I had multiple conversations where I told my mom she was depressed. But she said no because she didn’t feel like killing herself. Alcohol is a depressant and only makes things worse. Suicide and depression don’t always go hand in hand, but someone can be slowly killing themselves in other ways. I asked her to get involved in a church or senior center, but she wouldn’t even try though I found some local to her. My brother and step dad said transportation wouldn’t be an issue. I asked her to try water aerobics again (something she had done previously), but kept saying she would ask her doctors if it was okay (she has been on oxygen for the past yew years) and never did. I even toyed with the idea of her coming and living with me for a while so I could help her, but she refuses to stay for more than a week.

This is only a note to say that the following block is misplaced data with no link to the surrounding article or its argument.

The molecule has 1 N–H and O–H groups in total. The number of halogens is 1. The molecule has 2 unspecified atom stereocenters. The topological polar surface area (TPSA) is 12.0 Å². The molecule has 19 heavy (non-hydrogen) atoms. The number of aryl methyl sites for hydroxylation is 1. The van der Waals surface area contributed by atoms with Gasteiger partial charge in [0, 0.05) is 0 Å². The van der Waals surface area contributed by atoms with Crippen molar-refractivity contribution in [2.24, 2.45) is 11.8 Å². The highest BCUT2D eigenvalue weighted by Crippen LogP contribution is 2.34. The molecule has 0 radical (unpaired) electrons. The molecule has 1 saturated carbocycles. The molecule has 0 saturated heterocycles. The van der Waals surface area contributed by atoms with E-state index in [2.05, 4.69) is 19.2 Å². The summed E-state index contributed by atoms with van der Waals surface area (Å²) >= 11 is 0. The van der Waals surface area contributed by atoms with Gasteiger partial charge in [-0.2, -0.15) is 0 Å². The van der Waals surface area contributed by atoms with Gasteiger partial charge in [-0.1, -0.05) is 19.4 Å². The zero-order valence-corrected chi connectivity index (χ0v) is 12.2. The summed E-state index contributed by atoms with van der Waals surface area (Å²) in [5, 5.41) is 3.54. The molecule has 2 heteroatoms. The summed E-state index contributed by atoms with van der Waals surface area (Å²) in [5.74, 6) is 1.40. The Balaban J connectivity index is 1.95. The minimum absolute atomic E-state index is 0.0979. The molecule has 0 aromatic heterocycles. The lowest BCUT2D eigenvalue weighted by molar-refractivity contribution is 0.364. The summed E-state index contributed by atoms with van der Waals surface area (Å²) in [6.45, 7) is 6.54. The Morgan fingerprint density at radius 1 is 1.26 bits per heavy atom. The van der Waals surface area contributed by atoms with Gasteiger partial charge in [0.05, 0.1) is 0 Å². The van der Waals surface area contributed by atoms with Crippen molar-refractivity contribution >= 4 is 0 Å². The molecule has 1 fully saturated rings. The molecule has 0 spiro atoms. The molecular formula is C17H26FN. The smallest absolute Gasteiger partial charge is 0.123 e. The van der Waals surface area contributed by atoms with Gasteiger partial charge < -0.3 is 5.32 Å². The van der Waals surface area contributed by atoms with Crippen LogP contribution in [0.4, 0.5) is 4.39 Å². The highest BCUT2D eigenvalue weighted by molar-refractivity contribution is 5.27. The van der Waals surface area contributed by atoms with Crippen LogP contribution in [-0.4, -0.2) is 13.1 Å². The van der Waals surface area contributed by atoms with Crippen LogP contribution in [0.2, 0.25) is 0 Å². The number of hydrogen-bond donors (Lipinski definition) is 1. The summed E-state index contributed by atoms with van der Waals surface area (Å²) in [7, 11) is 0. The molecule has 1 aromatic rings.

This past Monday I get a text from my little brother asking me to call him. My mom fell and was so incoherent that they took her to the hospital. They had to call an ambulance to get her because she couldn't get up, but she wasn't injured during her fall. My step dad (who has been buying her the alcohol) had bought 6 bottles of 1.75 ml of rum three prior and she had drank through three already. That's 39 shots a day. My little brother had a conversation with him that regardless of how much my mom complains or screams and yells, he has to stop buying it for her. I was at the gym and we had to run. And while running, I started thinking about "what if she dies and I don't get to say goodbye?" So although I still have to have some boundaries, I have decided to alter them and let her back into my life a little more. As of today, my mom is still in the hospital, still denying exactly what happened, and we're waiting on her liver tests to come back.